Amen! I had a runaway in the cart about 10 years ago and it took several years for me to get past it in my gut. The runaway actually had no bad outcomes, EXCEPT in my confidence. And I recognized that and worked on projecting — to myself — the fact that I had done all the right things, there were no injuries or damage — I obviously was a competent driver with good reactions/instincts and could support both my horse and myself in any situation. It took awhile, but I realized one day several years later when a helicopter buzzed the field we were next to sending all the horses on a made gallop, that while my Fjord definitely wanted to join the fun, I was right there with the right reactions –and I was calm and in control. I was aware of directional options if Venn didn’t immediately respond as I directed and knew that we were “good”. And so we were. And I also realized that my “gut” had figured out a while before . . . :~). Sue

  2. Bernice Blair wrote:

    Dear Lori,
    I have been enjoying your newsletters over the last few months, but I have never responded. This one hit so close to home that I want share a recent experience of mine. My daughter and I have a 10 year old fjord, BDF Titan. We got him when he was 4 and he has always been a handful (in both hysterically funny, and not-so-funny ways). A barn change and move to a more experienced trainer about 3 years ago really helped settle him, and I finally felt confident riding him in all types of situations (dressage, jumping, out in the field, on trail) (by the way, my daughter is the far better and more experienced rider, so his “spunk” was never an issue for her, even though he left her in the dust more times than I care to count when he was younger).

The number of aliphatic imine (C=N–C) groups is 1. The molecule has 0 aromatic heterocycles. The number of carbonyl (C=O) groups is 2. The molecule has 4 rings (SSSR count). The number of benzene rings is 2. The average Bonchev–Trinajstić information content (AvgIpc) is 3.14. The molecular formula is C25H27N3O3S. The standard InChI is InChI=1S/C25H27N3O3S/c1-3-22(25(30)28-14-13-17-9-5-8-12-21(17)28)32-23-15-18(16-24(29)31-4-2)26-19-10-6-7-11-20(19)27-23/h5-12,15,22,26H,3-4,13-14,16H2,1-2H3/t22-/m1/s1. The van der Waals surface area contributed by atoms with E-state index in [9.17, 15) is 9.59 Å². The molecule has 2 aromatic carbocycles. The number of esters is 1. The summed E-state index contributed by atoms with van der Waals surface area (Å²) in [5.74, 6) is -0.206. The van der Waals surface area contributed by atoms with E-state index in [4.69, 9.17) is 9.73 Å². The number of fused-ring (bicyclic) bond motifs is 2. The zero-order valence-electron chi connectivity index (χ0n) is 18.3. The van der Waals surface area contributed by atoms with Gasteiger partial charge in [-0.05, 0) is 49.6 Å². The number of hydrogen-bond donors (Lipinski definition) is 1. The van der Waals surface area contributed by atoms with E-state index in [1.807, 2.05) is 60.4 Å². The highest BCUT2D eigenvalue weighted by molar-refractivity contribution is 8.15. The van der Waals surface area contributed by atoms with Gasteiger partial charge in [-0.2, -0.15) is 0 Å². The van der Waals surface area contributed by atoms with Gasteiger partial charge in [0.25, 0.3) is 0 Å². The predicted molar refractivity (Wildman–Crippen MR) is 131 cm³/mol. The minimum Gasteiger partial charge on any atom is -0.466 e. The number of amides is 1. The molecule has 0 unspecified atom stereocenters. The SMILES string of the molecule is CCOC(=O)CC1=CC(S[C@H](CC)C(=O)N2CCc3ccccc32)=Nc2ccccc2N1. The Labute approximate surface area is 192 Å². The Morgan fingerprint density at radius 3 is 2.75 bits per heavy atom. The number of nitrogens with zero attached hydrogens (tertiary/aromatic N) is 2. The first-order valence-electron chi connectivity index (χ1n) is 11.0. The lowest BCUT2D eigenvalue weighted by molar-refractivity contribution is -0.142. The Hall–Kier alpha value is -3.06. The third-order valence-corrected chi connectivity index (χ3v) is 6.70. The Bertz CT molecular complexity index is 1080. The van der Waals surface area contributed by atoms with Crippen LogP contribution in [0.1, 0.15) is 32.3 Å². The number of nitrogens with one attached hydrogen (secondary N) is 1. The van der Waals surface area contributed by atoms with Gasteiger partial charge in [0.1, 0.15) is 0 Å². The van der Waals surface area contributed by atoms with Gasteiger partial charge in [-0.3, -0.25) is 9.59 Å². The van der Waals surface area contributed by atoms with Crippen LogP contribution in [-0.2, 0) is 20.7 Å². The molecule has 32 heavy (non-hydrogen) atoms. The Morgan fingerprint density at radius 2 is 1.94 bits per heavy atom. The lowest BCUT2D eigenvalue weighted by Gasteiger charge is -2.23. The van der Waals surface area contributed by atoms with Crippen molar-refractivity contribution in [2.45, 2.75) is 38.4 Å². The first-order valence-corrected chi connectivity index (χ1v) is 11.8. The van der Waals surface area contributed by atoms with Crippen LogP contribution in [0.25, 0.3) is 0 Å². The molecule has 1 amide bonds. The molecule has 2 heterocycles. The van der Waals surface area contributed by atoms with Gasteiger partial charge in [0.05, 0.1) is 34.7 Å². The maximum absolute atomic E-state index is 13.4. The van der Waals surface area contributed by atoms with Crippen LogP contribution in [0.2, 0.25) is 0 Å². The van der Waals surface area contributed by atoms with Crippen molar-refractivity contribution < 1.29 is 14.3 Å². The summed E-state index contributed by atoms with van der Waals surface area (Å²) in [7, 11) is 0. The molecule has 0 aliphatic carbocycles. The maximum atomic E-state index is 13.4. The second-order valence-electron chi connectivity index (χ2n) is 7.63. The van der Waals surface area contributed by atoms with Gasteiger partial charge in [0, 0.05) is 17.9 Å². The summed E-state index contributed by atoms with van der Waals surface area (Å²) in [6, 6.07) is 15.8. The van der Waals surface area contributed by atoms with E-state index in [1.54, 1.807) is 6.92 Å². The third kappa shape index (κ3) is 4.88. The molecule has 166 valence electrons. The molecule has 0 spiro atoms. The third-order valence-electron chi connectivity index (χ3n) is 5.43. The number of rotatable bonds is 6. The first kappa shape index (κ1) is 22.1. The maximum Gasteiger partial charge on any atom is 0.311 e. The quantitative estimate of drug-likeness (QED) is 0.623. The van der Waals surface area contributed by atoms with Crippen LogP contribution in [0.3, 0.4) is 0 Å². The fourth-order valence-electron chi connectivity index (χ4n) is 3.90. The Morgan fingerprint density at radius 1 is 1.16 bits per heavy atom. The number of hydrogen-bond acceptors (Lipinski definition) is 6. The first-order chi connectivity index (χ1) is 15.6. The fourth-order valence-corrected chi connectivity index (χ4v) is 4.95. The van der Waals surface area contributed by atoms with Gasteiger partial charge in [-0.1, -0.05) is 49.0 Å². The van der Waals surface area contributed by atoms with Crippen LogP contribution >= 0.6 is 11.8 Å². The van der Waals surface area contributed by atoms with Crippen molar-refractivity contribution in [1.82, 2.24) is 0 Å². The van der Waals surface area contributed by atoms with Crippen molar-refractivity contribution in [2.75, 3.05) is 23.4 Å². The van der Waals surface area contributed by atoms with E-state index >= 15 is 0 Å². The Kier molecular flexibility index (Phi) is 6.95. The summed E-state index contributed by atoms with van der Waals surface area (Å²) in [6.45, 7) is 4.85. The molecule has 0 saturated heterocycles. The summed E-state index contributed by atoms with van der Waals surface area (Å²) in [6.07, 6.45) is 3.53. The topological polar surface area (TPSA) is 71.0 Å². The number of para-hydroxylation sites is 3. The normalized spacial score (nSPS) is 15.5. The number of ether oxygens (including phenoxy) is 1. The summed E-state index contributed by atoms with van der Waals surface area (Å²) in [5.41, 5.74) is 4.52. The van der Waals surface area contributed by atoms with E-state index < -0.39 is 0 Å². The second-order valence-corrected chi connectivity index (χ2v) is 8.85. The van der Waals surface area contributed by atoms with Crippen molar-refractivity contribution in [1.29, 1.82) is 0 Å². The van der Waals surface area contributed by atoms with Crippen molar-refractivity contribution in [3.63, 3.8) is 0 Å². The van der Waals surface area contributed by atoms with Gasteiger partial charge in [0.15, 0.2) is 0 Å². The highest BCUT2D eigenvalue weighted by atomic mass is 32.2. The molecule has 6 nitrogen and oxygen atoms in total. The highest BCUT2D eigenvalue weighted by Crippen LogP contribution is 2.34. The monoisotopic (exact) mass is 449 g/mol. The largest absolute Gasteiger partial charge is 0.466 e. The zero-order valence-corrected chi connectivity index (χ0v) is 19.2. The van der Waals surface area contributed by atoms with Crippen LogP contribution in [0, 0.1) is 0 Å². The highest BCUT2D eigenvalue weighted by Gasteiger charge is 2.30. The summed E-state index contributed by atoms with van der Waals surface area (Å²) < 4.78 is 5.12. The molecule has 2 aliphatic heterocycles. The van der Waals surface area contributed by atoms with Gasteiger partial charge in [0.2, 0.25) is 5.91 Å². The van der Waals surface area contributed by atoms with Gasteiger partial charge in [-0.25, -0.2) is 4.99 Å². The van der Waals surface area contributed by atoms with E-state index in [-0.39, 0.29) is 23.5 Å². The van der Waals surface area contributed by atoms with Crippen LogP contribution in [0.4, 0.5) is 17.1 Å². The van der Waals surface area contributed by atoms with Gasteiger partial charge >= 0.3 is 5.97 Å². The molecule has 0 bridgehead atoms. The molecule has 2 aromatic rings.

This spring, however, he spooked at a bird flying out from behind a mirror in our indoor ring and I took a hard fall. I was fine, and he was confused and snorting at me (why are you lying in the dust over there?), but we went on with our ride and all was fine. Two weeks later, the exact same thing happened in the same spot, and while I was physically fine, I was now spooked. I became afraid (especially at that mirror!) and our rides after that were horrible – I rode with a hard hand, stiff back and racing heart, and he became 100 x’s spookier than before. About 2 weeks ago, after a disappointing lesson (all my fault, because I was just scared the entire time), I decided I was tired of being scared, and tired of what it was doing to my relationship with Titan.